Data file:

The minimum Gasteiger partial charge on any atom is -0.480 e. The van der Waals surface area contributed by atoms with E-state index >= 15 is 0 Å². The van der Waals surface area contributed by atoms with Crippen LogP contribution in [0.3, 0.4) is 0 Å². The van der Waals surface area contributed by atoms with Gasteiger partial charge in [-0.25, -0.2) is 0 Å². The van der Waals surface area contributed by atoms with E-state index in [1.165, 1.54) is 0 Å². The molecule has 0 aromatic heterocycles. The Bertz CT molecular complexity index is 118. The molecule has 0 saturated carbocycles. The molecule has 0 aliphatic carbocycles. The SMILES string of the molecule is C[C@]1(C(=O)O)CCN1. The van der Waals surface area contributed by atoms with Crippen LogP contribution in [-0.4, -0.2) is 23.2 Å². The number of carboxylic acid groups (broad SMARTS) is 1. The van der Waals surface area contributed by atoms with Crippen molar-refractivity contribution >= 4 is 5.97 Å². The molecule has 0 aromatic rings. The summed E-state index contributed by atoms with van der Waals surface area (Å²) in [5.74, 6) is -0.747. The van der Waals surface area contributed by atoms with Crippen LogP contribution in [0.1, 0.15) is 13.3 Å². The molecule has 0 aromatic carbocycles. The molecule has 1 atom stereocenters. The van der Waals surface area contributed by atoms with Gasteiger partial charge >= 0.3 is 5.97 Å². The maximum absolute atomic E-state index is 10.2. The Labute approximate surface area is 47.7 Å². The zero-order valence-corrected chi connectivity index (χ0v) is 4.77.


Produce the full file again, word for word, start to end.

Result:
The minimum Gasteiger partial charge on any atom is -0.480 e. The van der Waals surface area contributed by atoms with E-state index >= 15 is 0 Å². The van der Waals surface area contributed by atoms with Crippen LogP contribution in [0.3, 0.4) is 0 Å². The van der Waals surface area contributed by atoms with Gasteiger partial charge in [-0.25, -0.2) is 0 Å². The van der Waals surface area contributed by atoms with E-state index in [1.165, 1.54) is 0 Å². The molecule has 0 aromatic heterocycles. The Bertz CT molecular complexity index is 118. The molecule has 0 saturated carbocycles. The molecule has 0 aliphatic carbocycles. The SMILES string of the molecule is C[C@]1(C(=O)O)CCN1. The van der Waals surface area contributed by atoms with Crippen LogP contribution in [-0.4, -0.2) is 23.2 Å². The number of carboxylic acid groups (broad SMARTS) is 1. The van der Waals surface area contributed by atoms with Crippen molar-refractivity contribution >= 4 is 5.97 Å². The molecule has 0 aromatic rings. The summed E-state index contributed by atoms with van der Waals surface area (Å²) in [5.74, 6) is -0.747. The van der Waals surface area contributed by atoms with Crippen LogP contribution in [0.1, 0.15) is 13.3 Å². The molecule has 0 aromatic carbocycles. The molecule has 1 atom stereocenters. The van der Waals surface area contributed by atoms with Gasteiger partial charge >= 0.3 is 5.97 Å². The maximum absolute atomic E-state index is 10.2. The Labute approximate surface area is 47.7 Å². The zero-order valence-corrected chi connectivity index (χ0v) is 4.77.